Sep 4 '18 at 8:49
  • 2
    \$\begingroup\$ It will always bug me that it's 00-99 instead of 01-100. Considering the 0 on a d10 being 10 by itself you would think rolling 00 would be 1-10, 10 would be 11-20... 90 would be 91-100. But nooooo, it magically turns into a 0. \$\endgroup\$
    – James
    Sep 5 '18 at 15:54

You are correct. Many old school d10s are marked 0-9 but you count the 0 as 10.

If he doesn’t listen to reason, next level use one of the d10s marked 00-90 instead and demand your 45 or so hit points from that roll.

  • 1
    \$\begingroup\$ Let's make D6 and D10 dices with 99.'s on all sides. \$\endgroup\$
    – Cœur
    Sep 9 '18 at 11:02

The Player's Handbook discusses dice on p. 6, in the subsection titled "Game Dice":

In these rules, the different dice are referred to by the letter d followed by the number of sides: d4, d6, d8, d10, d12, and d20. For instance, a d6 is a six-sided die (the typical cube that many games use).

Percentile dice, or d100, work a little differently. You generate a number between 1 and 100 by rolling two different ten-sided dice numbered from 0 to 9. One die (designated before you roll) gives the tens digit, and the other gives the ones digit. If you roll a 7 and a 1, for example, the number rolled is 71. Two 0s represent 100. Some ten-sided dice are numbered in tens (00, 10, 20, and so on), making it easier to distinguish the tens digit from the ones digit. In this case, a roll of 70 and 1 is 71, and 00 and 0 is 100.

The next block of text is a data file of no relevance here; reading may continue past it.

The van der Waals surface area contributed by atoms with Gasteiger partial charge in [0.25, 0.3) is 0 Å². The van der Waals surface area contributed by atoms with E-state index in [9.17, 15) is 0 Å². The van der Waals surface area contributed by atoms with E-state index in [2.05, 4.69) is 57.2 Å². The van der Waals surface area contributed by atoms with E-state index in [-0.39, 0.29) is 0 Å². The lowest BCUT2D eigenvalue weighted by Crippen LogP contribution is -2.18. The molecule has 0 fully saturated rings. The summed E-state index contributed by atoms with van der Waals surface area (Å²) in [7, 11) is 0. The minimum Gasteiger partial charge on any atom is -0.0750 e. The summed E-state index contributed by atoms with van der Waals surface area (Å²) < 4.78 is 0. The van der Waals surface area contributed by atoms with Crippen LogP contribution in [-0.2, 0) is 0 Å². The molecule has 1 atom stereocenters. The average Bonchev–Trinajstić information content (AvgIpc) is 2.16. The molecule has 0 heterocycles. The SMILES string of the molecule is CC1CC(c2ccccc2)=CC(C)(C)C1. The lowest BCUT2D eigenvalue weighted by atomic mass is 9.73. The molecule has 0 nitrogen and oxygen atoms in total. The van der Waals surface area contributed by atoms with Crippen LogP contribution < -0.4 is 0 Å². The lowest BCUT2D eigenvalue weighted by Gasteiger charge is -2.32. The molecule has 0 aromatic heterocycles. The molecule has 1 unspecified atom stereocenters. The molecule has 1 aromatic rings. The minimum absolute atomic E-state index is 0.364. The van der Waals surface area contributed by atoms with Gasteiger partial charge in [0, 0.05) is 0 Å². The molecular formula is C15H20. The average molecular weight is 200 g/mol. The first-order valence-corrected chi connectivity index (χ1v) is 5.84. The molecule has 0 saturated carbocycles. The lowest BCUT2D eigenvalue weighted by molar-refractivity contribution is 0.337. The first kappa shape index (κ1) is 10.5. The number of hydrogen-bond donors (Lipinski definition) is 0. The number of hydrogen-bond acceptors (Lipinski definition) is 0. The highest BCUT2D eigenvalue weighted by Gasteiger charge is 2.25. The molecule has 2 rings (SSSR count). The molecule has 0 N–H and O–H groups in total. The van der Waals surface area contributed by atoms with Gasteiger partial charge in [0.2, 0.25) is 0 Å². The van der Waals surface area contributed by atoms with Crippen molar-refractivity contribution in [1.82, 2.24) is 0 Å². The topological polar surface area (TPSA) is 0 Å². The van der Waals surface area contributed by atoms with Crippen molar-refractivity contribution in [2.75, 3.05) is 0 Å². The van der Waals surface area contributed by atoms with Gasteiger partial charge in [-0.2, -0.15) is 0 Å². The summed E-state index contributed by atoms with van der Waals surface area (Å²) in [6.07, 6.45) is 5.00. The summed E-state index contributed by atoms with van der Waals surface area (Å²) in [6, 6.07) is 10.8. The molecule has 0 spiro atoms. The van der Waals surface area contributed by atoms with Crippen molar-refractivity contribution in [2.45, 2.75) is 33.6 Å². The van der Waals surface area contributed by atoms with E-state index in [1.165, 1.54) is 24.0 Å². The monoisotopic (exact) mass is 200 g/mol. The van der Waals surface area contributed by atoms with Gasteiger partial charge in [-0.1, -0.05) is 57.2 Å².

It does not actually say that a d10 generates a number between 1 and 10, but that is how it is interpreted. The zero means 10.

  • \$\begingroup\$ The 0 does mean ten on a d10, but percentile dice aren't a good way of showing it. If you roll e.g. 40 and 0, that 0 is zero. \$\endgroup\$
    – Ray
    Sep 6 '18 at 1:30

A 0 counts as a 10

The Player's Handbook talks about dice referring to each dX as a die with X sides implying that the number of sides is the maximum roll through context.

There is also some circumstantial evidence in the spell confusion, which states:

An affected target ... must roll a d10 at the start of each of its turns to determine its behavior for that turn.

\begin{array} {|c|l|} \hline 1 & \text{The creature uses all its movement to move in a random direction...} \\ \hline 2-6 & \text{The creature doesn't move or take actions...} \\ \hline 3-7 & \text{The creature uses its action to make a melee attack ... randomly} \\ \hline 9-10 & \text{The creature can act and move normally.} \\ \hline \end{array}